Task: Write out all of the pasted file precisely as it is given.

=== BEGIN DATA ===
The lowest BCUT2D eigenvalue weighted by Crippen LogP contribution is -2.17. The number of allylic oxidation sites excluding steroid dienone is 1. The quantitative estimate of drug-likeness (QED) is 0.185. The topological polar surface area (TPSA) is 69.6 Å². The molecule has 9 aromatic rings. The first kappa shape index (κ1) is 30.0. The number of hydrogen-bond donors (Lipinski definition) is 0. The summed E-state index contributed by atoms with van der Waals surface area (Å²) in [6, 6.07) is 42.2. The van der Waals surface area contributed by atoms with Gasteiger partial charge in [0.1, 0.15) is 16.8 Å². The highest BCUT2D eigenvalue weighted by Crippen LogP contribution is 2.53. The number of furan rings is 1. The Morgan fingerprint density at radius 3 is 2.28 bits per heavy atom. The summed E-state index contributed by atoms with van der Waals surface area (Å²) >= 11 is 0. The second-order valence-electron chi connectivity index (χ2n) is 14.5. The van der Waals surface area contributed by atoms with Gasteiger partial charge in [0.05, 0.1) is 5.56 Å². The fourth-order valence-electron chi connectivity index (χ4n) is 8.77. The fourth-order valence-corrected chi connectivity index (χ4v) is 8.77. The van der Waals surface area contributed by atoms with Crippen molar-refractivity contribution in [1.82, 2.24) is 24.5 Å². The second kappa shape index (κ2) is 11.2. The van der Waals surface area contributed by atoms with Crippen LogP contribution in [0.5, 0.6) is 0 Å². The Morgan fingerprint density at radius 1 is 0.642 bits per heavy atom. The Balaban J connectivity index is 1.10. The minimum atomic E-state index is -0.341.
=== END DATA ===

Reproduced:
The lowest BCUT2D eigenvalue weighted by Crippen LogP contribution is -2.17. The number of allylic oxidation sites excluding steroid dienone is 1. The quantitative estimate of drug-likeness (QED) is 0.185. The topological polar surface area (TPSA) is 69.6 Å². The molecule has 9 aromatic rings. The first kappa shape index (κ1) is 30.0. The number of hydrogen-bond donors (Lipinski definition) is 0. The summed E-state index contributed by atoms with van der Waals surface area (Å²) in [6, 6.07) is 42.2. The van der Waals surface area contributed by atoms with Gasteiger partial charge in [0.1, 0.15) is 16.8 Å². The highest BCUT2D eigenvalue weighted by Crippen LogP contribution is 2.53. The number of furan rings is 1. The Morgan fingerprint density at radius 3 is 2.28 bits per heavy atom. The summed E-state index contributed by atoms with van der Waals surface area (Å²) >= 11 is 0. The second-order valence-electron chi connectivity index (χ2n) is 14.5. The van der Waals surface area contributed by atoms with Gasteiger partial charge in [0.05, 0.1) is 5.56 Å². The fourth-order valence-electron chi connectivity index (χ4n) is 8.77. The fourth-order valence-corrected chi connectivity index (χ4v) is 8.77. The van der Waals surface area contributed by atoms with Crippen molar-refractivity contribution in [1.82, 2.24) is 24.5 Å². The second kappa shape index (κ2) is 11.2. The van der Waals surface area contributed by atoms with Crippen LogP contribution in [0.5, 0.6) is 0 Å². The Morgan fingerprint density at radius 1 is 0.642 bits per heavy atom. The Balaban J connectivity index is 1.10. The minimum atomic E-state index is -0.341.